OneOme Expands Into Canada Through PGx Testing Partnership With ProZed

July 27, 2017
OneOme Expands Into Canada Through PGx Testing Partnership With ProZed
OneOme will expand its RightMed® PGx testing into Canada's retail pharmacy market through a partnership with ProZed Pharmacy Solutions. [Source: iStock/Yuri_Arcurs]

OneOme will offer pharmacogenomic testing through its RightMed platform exclusively to customers of ProZed Pharmacy Solutions, through a partnership that expands the precision medicine company into Canada’s retail pharmacy market.

OneOme and ProZed have launched their Canada-wide partnership—whose value was not disclosed—at Northern Shores Pharmacy in North Bay, Ontario. ProZed's Personamed medication therapy management service will use OneOme tests, with the goal of providing patients and their physicians understandable and actionable guidance on their prescriptions.

“Through this partnership, we hope to not only improve health and lower costs, but also to determine how communities globally can best implement pharmacogenomic testing and support,” OneOme CEO Paul Owen said in a statement.

RightMed analyzes an individual’s DNA to identify how that may affect his or her response to certain medications, such as predicting adverse drug reactions and drug effectiveness. The pharmacogenomic test covers 22 genes, 340+ medications for more than 20 medical indications, and it can be integrated into electronic medical records.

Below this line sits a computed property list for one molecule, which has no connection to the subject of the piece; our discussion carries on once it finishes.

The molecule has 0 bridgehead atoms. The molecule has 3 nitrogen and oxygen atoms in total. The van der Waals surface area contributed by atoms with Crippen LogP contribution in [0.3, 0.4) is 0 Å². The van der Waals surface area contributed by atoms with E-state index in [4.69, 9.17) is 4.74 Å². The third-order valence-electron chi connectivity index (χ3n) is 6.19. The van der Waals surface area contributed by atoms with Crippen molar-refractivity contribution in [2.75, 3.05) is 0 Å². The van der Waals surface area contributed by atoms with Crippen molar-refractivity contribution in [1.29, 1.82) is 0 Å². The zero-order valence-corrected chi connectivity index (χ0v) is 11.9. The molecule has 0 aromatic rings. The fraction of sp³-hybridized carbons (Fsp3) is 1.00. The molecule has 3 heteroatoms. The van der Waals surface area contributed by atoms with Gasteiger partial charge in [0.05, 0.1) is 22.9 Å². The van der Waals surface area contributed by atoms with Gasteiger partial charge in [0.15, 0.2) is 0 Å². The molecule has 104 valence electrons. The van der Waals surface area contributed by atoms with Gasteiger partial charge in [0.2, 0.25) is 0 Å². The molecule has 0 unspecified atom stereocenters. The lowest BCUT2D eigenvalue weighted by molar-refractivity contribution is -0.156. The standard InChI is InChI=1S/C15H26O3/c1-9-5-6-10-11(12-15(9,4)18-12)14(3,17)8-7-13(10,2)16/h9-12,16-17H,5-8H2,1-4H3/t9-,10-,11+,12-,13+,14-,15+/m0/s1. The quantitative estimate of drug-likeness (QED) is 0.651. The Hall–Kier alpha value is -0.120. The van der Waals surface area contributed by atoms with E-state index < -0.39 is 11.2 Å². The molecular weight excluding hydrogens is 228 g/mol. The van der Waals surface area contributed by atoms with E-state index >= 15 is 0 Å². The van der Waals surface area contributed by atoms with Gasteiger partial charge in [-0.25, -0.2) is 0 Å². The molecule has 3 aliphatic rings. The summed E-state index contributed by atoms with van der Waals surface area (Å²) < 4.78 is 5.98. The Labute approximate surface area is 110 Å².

To date, OneOme said, more than 160 hospitals and clinics from 15 different countries have ordered RightMed. The PGx test was co-developed and exclusively licensed from the Mayo Clinic, with the goal of bringing pharmacogenomics into routine clinical care.

Under the partnership, announced yesterday, ProZed will also launch a patient study designed to focus on the benefits of implementing pharmacogenomic testing in a community pharmacy setting. The study is intended to measure whether using PGx testing in a community pharmacy setting improves health and economic outcomes.

Findings from the study will complement a research paper published earlier this year in PLoS One by Lindsay S. Elliott, Pharm.D., of Harding University and Unity Health–White County Medical Center, and colleagues. The researchers found that providers who combined genetic testing and YouScript, a clinical decision support tool for medication therapy management, significantly reduced hospitalizations for home health “polypharmacy” patients using multiple mediations.

“We look forward to using OneOme's platform to make pharmacogenomics accessible and affordable for patients throughout local pharmacies across Canada,” added Richard Procunier, Pharm.D., co-founder of ProZed Pharmacy Solutions and owner of Northern Shores Pharmacy.

Earlier this month, OneOme expanded into Australia by partnering with Genome.One, a wholly-owned subsidiary of the Garvan Institute of Medical Research in Sydney. The partners established Australia’s first whole genome and health assessment service, aimed at providing insights into individuals’ genetic risk of disease and pharmacogenomic responses.

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